‘The return of Ayurveda’
“In the coming year, old is the new new,” states the report. Interest in remedies of the past is seeing a resurgence; what was once dismissed as ‘old wives’ tales’ is now being combined with ‘scientific scrutiny’. Ingredients to watch are KSM-66 ashwagandha (a superior, clinically studied form) to support emotional balance, general wellbeing and relaxation; curcumin for joint health and combatting chronic stress; and saffron to alleviate PMS symptoms. “We’re seeing ancient wisdom blend with modern scientific evidence across a number of traditional ingredients. It’s an exciting step forward in being able to substantiate their natural effectiveness,” says Glover.
‘The rise of eco-conscious collagen’
Beauty from within and skin-soothing beauty superheroes are ‘here to stay’ – but 2023’s consumers ‘want their collagen fix to be more sustainable and environmentally friendly, and that means looking beyond marine versions’. Enter vegan collagen. With the global collagen market set to be worth $5.3 billion by 2026 Geraldine Waterton, head of vitamin and beauty development, says H&B is starting to see ‘younger customers using type 2 collagen supplements to keep their joints in optimal health’. “People are starting to better understand the broader benefits of collagen.”
“In 2022 the Government launched its first Women’s Health Strategy for England. Add in celebrity campaigners and female MPs, TV and social media discussions, and the tide is finally turning: women’s health is getting the attention it deserves. This will ramp up even more in 2023,” predicts H&B. “We’ll continue to break down the menopause taboo and we’ll become more focused on a range of specific women’s health issues, with personalized solutions and femtech founders continuing to help lead the revolution on breaking down taboos around menstrual health, endometriosis, PCOS, fertility, miscarriage and more.”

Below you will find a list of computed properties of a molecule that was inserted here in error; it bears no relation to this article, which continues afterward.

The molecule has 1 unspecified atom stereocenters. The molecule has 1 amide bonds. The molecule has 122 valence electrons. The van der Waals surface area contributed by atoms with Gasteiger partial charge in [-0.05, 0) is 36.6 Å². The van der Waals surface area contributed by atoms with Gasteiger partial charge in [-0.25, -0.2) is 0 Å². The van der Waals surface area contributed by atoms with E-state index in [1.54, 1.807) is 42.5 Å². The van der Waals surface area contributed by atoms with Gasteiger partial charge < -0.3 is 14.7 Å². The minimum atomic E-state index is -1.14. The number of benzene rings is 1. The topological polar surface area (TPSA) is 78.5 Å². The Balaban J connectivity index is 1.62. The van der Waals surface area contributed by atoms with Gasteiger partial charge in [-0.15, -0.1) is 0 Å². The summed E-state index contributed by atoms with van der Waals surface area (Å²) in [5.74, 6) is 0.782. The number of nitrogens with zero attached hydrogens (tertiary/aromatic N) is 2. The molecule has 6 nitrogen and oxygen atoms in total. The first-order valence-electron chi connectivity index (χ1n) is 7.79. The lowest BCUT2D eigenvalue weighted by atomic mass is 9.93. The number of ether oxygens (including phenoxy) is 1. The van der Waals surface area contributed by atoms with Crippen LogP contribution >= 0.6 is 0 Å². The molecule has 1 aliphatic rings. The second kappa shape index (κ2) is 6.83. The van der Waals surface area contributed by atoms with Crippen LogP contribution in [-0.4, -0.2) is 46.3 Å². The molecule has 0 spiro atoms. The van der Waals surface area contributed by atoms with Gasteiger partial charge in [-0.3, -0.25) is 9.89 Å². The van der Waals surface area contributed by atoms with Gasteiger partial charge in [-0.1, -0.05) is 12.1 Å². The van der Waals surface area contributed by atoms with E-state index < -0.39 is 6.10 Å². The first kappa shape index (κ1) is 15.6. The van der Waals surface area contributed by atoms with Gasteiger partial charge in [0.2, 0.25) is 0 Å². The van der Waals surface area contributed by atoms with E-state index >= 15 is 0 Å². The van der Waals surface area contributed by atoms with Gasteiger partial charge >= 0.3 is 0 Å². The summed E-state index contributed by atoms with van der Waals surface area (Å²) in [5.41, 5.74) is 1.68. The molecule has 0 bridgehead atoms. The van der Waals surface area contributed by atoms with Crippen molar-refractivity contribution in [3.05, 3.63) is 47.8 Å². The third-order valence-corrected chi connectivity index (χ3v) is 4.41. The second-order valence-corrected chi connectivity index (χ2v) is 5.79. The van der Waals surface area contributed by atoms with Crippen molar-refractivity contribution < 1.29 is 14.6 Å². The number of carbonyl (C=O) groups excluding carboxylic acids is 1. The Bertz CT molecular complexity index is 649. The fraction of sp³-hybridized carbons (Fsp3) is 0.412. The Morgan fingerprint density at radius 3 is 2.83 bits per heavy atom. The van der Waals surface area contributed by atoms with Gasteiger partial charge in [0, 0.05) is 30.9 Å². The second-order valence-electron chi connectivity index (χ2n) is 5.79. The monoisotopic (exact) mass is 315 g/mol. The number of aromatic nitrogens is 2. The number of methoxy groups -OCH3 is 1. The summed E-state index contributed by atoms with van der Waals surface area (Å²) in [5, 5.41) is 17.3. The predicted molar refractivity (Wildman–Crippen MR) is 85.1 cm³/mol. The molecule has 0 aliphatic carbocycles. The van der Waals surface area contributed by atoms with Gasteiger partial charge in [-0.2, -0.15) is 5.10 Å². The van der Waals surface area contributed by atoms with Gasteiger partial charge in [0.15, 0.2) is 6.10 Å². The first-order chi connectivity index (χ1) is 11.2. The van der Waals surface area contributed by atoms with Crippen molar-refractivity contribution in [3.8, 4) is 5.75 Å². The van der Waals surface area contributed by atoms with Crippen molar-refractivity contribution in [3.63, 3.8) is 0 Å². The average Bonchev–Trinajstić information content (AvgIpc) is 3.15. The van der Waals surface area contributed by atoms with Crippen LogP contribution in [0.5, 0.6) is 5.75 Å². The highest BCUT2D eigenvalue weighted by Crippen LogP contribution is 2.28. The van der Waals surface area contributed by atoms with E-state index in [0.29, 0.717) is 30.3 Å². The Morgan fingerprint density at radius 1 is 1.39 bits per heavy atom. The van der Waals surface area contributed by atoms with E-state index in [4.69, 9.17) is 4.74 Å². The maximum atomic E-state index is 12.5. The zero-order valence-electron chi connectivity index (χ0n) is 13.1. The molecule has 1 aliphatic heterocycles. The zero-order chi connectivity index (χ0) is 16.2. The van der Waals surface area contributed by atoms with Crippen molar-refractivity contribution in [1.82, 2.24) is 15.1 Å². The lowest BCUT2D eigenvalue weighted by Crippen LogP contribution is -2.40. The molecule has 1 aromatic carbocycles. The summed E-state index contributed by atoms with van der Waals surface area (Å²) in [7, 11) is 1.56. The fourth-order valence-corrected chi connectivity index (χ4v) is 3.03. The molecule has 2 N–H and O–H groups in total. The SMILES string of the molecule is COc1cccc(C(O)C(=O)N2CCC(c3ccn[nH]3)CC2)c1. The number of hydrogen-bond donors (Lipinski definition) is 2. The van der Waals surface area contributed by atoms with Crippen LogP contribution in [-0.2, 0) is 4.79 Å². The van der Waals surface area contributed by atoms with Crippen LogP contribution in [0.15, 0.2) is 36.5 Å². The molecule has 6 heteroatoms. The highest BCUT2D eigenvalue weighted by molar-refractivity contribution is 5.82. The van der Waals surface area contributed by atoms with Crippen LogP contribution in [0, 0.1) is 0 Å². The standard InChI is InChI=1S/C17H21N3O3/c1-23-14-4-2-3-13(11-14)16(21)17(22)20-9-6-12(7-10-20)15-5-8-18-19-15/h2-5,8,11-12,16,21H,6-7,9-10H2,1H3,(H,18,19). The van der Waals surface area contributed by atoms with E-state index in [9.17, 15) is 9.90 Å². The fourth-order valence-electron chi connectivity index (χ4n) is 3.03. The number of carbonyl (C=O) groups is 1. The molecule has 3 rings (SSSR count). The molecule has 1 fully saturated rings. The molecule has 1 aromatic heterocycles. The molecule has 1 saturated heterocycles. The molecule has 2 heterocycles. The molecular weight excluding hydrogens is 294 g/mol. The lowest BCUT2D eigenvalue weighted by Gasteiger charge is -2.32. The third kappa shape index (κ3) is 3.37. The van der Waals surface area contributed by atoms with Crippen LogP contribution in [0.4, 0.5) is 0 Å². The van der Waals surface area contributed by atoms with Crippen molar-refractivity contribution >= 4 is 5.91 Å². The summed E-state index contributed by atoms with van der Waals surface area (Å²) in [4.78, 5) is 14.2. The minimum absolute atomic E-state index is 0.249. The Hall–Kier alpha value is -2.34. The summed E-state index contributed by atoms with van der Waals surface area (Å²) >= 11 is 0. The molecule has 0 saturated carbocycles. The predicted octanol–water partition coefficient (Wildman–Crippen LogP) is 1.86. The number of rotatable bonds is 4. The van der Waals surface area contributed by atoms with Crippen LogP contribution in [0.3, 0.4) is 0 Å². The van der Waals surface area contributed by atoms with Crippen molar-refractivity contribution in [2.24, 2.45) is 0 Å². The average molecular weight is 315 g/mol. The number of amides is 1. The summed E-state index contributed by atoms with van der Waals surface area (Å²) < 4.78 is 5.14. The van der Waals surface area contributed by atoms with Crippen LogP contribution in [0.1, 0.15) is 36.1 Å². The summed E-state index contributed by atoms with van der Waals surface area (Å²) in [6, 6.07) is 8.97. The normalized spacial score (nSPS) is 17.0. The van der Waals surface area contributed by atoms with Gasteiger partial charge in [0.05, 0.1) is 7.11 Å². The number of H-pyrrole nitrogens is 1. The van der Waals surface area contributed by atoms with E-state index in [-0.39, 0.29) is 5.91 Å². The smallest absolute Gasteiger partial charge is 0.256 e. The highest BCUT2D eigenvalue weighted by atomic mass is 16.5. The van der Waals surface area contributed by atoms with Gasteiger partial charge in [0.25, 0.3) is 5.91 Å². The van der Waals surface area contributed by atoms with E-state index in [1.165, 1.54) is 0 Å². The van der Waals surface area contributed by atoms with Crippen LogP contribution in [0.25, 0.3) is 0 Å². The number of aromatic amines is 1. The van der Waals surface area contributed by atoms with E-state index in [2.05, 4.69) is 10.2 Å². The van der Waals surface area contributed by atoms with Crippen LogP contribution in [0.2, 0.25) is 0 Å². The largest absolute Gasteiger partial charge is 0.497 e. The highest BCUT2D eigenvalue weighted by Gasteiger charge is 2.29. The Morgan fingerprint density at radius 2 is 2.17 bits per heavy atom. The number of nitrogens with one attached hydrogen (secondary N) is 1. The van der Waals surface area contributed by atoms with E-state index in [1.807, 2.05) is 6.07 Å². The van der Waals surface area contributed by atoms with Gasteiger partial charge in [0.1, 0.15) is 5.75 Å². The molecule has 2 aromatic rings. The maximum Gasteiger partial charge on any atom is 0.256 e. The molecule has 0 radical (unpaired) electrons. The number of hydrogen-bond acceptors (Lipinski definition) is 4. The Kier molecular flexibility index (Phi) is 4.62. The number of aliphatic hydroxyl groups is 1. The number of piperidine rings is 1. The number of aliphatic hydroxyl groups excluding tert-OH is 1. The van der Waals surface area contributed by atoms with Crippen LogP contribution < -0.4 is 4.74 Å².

‘Cycle intelligence’ – how a woman lives during each stage of the menstrual cycle – is also pulled into focus as the report suggests a growing understanding of optimal forms of exercise for different times of the month. “High-intensity and endurance workouts during ovulation. Gentle walks during the luteal phase. Gentle movements, restorative and yin yoga when it’s period time. Increasingly, we’ll be matching the right kind of exercise to the phase of our menstrual cycle – plus seeking out nutrients to support ourselves at different stages of the cycle.”
With increasing evidence of the role gut health in addressing PMS – suffered by 90% of women who menstruate – probiotics and products which support vaginal and urinary tract health are ‘ones to watch’, along with brain-supporting nootropics and adaptogens, which are increasingly ‘finding their way into innovative new products for menstrual health’.
“Improving women’s health sits at the heart of Holland & Barrett. From their first period to the last, and beyond, we’re here to support women’s health and wellness journeys. [In 2022] H&B acquired femtech business Parla. Through this innovative business we’re offering online, expert-led group programmes to help with conditions like endometriosis, polycystic ovary syndrome (PCOS) and infertility, plus miscarriage, grief after pregnancy loss and menopause,” adds Fiona Sweny, wellness futures science lead.